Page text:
Summary: People of courage are people who put their complete trust in Jesus.

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Epaphroditus: A Man of Great Courage

Text: Phil. 2:25-30


1. Illustration: There's an old story of a rich guy who threw a party at his mansion. One of his pride and joys was his new saltwater pool in which he had the ability to let swim in various specious of ocean fish. He had the party assemble along the edge of the pool as he proudly released into the pool his new collection of Great White Sharks. As the sharks swam back and forth in the pool the rich man offered 1 Million to anyone brave enough to swim across.Suddenly there was a splash and someone started swimming across at a speed never seen even in the Olympics. A man bounded out of the pool on the opposite side completely out of breath. The rich man ran to him and began to congratulate him on his courage. The tired swimmer said, ‘I only have one question… WHO PUSHED ME?’

2. In this text we meet Epaphroditus; a man of great courage.

a. Who Was Epaphroditus?

b. People Of Faith

c. Put It All On The Line

3. Let's stand as we read together Phil. 2:25-30

Proposition: People of courage are people who put their complete trust in Jesus.

Transition: First let's consider the question...

I. Who Was Epaphroditus? (25).

A. True Brother, Co-Worker, And Fellow Soldier

1. Paul begins this section by again giving a recommendation of a friend.

2. He says, "Meanwhile, I thought I should send Epaphroditus back to you. He is a true brother, co-worker, and fellow soldier. And he was your messenger to help me in my need."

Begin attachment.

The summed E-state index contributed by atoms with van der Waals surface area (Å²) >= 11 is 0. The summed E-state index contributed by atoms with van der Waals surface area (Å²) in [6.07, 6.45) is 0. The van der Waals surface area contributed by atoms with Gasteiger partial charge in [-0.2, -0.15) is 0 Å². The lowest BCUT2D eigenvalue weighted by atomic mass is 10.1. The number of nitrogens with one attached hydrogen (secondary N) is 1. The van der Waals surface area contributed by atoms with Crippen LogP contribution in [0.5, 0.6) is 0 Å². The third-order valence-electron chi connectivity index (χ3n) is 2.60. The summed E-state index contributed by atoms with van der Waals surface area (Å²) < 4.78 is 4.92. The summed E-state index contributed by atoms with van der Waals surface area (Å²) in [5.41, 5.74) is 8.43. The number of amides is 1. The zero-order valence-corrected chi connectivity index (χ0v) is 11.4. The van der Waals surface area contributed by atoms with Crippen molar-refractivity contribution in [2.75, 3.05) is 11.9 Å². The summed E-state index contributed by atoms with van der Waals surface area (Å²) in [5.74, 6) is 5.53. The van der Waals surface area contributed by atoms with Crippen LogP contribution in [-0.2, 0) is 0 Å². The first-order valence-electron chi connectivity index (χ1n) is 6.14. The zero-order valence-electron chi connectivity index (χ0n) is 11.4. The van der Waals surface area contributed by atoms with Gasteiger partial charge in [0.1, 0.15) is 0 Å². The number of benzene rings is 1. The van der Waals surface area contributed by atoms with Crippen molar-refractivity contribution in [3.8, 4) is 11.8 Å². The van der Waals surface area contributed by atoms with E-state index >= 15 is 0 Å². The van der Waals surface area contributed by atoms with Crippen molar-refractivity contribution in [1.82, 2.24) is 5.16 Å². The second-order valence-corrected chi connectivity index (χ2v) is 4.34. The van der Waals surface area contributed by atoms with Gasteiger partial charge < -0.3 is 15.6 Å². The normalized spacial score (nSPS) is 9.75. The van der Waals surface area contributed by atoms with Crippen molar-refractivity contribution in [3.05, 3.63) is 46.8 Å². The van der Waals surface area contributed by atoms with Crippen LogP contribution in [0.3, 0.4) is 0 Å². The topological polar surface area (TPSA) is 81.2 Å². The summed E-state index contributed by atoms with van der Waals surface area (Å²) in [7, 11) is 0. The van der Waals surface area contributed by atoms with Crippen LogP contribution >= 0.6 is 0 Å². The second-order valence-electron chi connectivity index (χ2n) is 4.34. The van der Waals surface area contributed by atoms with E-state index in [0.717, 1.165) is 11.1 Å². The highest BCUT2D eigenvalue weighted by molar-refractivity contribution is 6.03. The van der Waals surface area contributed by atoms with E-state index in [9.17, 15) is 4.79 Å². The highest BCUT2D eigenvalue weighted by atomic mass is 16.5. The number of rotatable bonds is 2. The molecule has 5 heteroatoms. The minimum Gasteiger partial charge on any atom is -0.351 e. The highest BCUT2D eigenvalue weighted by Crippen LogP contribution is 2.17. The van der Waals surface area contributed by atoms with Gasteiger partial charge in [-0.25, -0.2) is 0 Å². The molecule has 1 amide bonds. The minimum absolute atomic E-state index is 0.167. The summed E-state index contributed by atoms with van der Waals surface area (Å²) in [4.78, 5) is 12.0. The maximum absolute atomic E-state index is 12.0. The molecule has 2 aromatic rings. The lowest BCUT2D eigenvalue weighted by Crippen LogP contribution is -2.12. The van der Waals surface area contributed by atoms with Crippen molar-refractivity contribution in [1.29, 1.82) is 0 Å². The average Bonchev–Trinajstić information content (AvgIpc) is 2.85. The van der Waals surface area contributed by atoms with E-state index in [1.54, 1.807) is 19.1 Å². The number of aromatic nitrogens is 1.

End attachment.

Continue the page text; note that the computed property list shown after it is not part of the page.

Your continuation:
a. In referring to Epaphroditus, Paul uses the imagery of a wounded solider who is being sent back home for rest.

b. Since he was certainly present during the dictation of this letter these words are spoken as much for his sake as for the Philippians sake.

c. He was sent there to minister to Paul's needs because, in this culture prisoners were not cared for by the state but by friends and relatives (Fee, 276).

d. Paul used some very complimentary titles for this man.

e. In addition to calling him a "messenger," he also was a "true brother," a "companion" or "fellow worker" (NIV), and a "fellow soldier," a person in active combat against the enemy (Thoralf Gilbrant, ed., The Complete Biblical Library – Galatians-Philemon, 207-209).

3. However, again this begs the question: who is Epaphroditus?

a. Epaphroditus had been the Philippians’ messenger, bringing their gift to Paul in prison; he no doubt carried Paul’s letter back to them.

b. Travel conditions were dangerous and harsh, especially at sea in late fall and early spring, and these conditions decreased one’s resistance to antiquity’s many diseases.

c. Because “Epaphroditus” is a common name, no conclusions about his origin may be drawn from it, but the context suggests that he was from Philippi (Craig S. Keener, The IVP Bible Background Commentary – New Testament).

d. The Philippian church had heard that Paul was in prison, and that he was having an extremely difficult time.

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